White 2011.pdf - 10 Change and diversity in the Japanese...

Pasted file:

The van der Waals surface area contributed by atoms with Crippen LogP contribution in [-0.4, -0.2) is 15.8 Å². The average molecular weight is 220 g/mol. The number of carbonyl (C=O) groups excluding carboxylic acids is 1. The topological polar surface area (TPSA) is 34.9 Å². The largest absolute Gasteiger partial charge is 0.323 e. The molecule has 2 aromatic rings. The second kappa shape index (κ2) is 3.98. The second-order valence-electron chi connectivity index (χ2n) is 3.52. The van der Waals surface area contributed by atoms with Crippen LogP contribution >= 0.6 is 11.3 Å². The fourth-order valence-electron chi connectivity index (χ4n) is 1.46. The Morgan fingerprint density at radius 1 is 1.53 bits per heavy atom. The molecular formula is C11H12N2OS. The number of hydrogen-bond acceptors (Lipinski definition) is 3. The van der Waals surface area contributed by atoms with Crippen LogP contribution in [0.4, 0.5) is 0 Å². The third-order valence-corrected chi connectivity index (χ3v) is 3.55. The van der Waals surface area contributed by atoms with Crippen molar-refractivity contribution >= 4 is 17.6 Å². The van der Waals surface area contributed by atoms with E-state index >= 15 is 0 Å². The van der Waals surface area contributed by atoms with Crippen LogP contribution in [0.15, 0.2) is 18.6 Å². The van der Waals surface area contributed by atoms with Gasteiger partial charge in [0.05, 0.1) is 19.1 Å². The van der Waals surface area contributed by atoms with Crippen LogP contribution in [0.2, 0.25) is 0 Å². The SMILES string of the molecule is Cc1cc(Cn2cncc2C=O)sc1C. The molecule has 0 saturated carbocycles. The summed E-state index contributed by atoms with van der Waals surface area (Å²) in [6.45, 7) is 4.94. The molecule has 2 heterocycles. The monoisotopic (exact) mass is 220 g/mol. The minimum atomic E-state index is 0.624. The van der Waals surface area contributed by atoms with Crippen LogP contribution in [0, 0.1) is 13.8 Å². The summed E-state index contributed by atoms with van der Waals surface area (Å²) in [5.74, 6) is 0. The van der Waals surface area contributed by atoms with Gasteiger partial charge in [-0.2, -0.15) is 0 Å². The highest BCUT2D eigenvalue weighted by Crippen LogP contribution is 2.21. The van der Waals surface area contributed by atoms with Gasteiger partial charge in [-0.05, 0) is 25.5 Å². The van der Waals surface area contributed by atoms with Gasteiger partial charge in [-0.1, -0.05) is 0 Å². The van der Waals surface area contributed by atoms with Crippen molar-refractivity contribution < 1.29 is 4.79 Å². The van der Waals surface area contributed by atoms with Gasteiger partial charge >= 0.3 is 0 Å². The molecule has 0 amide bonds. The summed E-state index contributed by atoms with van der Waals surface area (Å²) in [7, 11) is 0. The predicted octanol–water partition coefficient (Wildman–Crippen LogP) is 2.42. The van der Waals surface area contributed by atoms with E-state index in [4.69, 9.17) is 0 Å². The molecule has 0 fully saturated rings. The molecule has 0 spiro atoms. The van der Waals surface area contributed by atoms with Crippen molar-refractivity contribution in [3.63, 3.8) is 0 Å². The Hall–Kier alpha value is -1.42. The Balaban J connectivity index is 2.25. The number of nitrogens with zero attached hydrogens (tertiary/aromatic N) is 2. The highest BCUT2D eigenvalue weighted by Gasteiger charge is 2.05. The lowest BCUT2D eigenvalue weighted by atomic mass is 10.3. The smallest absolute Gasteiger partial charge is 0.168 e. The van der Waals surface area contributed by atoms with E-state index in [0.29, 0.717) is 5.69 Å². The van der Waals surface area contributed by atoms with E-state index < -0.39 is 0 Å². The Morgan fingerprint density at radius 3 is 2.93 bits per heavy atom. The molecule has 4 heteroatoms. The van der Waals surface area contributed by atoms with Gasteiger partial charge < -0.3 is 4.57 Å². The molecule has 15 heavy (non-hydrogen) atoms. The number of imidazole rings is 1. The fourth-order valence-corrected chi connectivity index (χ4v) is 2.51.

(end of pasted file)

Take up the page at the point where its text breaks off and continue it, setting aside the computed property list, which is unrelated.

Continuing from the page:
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129 Introduction Families in Japan have as many stories to tell as there are social classes, historical cultures, legal codes, economic conditions, and ultimately as there are families. The title of this essay should have the last three words in quotation marks: it would be easier to discuss Japanese family life if there were™ a “Japanese family.” What makes it a singular idea of family is the force of ideology and power promoting that ideology; a storyline of what family should be, rather than what it is. Observations over time reveal the complexity of ordinary lives – and the impossibility of describ- ing “the Japanese family.” We will treat the expectations of and the realities for families over time, the socio-economic conditions with which, or under which, families might be described. From the start of the Meiji period (1868–1912), the idea of a “Japanese family” became a matter of state concern in the establishment of a modernizing nation. Before that era and that concern, families had their principles and traditions, and their varying capacities to live up to those, but there was no singular script. Families in Japan since that era have been framed by the needs of the state but their actual conditions lie in realities often quite different from those implied – or desired – by the framers. Families everywhere are “designed” by the social institutions that states provide, and often fail to be accommodated by them. The models offered to families were highly class and region specific. Peasants might indeed live on the same land for generations but rules of inheritance and family roles would not have been the same as for land-owning samurai. In Japan since the late nineteenth century, diversity along many dimensions has been downplayed in favor of an imag- ined homogeneity. People’s lives do not sort as easily as the Confucian social ethic would array them. Fewer people than ever live in three-generation households, fewer children have siblings, and the stay-at-home mother may become a historical relic. A long history of adjustment and accommodation (mostly on the side of the families them- selves) now appears to be reaching its limits as attempts to mask the realities of change and diversity have taxed families severely. In Japan the normative concept of “Family” is far from normal family life as it is lived on the ground. Public rhetoric and political agenda for the family are based in a combination of older scripted ideas, honored more in texts than in life, and the 10 Change and diversity in the Japanese family Merry White Bestor, Victoria, Theodore C. Bestor, and Akiko Yamagata. Routledge Handbook of Japanese Culture and Society, edited by Victoria Bestor, et al., Taylor and Francis, 2011. ProQuest Ebook Central, .
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